Over time, he stated, people would see that the state doesn’t think that kids need to be with their biological parents, so marriage rates would  decline. Is there any evidence to support this argument? (No.  See below.) Isn’t it more likely that people would see that the state so values stable relationships that it  has allowed same-sex couples to marry? And what about the state’s strong support of adoption – and the not irrelevant fact that adoptions are closed in Iowa, meaning that the kids have no right to find their biological parents? Have the adoption laws diminished respect for marriage?

Looking at the “destruction of marriage” argument from the other side, what about the possibility that the continued exclusion of same-sex couples from marriage would signal that the state supports inequality and discrimination, and that such an institution isn’t worth entering?

In their questioning, several of the Iowa justices exposed what I’ve come to see as a fatal weakness in this “destroy the institution of marriage” position of the anti-marriage forces: they elevate highly theoretical, future harm over real, concrete injury.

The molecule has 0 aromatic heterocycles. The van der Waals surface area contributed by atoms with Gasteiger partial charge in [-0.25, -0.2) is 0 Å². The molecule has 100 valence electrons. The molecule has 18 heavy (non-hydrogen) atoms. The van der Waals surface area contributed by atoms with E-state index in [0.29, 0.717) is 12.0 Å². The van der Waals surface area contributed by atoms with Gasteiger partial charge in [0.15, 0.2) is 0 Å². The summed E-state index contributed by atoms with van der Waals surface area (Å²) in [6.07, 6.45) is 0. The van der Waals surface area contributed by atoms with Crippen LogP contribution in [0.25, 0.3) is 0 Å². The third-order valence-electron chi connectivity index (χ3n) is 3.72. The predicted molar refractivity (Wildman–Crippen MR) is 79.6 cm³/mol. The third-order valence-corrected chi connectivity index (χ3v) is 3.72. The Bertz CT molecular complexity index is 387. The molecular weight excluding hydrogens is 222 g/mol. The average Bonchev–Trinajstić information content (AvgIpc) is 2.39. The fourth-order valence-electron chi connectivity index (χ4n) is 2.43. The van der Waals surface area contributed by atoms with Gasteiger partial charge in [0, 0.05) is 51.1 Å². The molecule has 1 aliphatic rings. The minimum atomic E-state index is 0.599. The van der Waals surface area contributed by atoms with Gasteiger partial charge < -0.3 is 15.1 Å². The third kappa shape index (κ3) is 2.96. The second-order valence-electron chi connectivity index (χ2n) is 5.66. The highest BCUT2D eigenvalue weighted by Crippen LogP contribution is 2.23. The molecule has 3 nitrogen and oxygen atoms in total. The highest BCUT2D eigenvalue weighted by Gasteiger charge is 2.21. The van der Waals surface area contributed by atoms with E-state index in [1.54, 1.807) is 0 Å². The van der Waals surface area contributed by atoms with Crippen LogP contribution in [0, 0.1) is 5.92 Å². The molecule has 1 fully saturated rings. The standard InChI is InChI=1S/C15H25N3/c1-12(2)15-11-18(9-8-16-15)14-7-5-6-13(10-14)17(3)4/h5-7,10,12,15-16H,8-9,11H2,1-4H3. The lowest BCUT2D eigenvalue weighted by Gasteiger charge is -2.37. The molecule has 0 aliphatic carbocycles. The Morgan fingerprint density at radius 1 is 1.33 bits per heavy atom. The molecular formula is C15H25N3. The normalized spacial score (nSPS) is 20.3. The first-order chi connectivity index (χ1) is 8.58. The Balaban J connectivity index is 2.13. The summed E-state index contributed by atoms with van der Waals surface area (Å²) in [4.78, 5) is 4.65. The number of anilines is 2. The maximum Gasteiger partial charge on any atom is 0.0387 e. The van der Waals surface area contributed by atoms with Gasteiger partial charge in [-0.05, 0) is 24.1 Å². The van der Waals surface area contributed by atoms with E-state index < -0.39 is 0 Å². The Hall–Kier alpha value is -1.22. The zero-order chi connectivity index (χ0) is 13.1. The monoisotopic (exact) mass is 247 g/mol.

Here’s the real harm, which the county (understandably)  tried to call “theoretical”: the injury to the same-sex couples, and our children, that the ban on their marriages creates every day.

In legal and, I would add, moral terms, there is no contest: Real harms count more than theoretical ones – especially when the speculative  harms are contradicted by available evidence: Same-sex relationship recognition in the Scandinavian countries actually seems to have had a positive effect on marriage rates there, according to an authoritative study of the evidence by Darren Spedale and William Eskridge.

Yet the jeremiads continue; according to the state’s attorney, the plaintiffs “say we can destroy marriage to gain equality.” As the states’ arguments have been peeled away by recent decisions and the simples imperatives of logic, justice, and policy, expect to hear this ever-more-desperate and unconvincing rhetoric.

Or worse. Head-scratching absurdities are also increasingly in vogue,  as shown by this “what’d he say?” moment from Mr. Kuhle: “There is no ban, there is no exclusion against same-sex marriage.”  He really said that, apparently recycling a definitional argument that is as discredited as all home runs hit during the 1990s.

It’s only going to get weirder.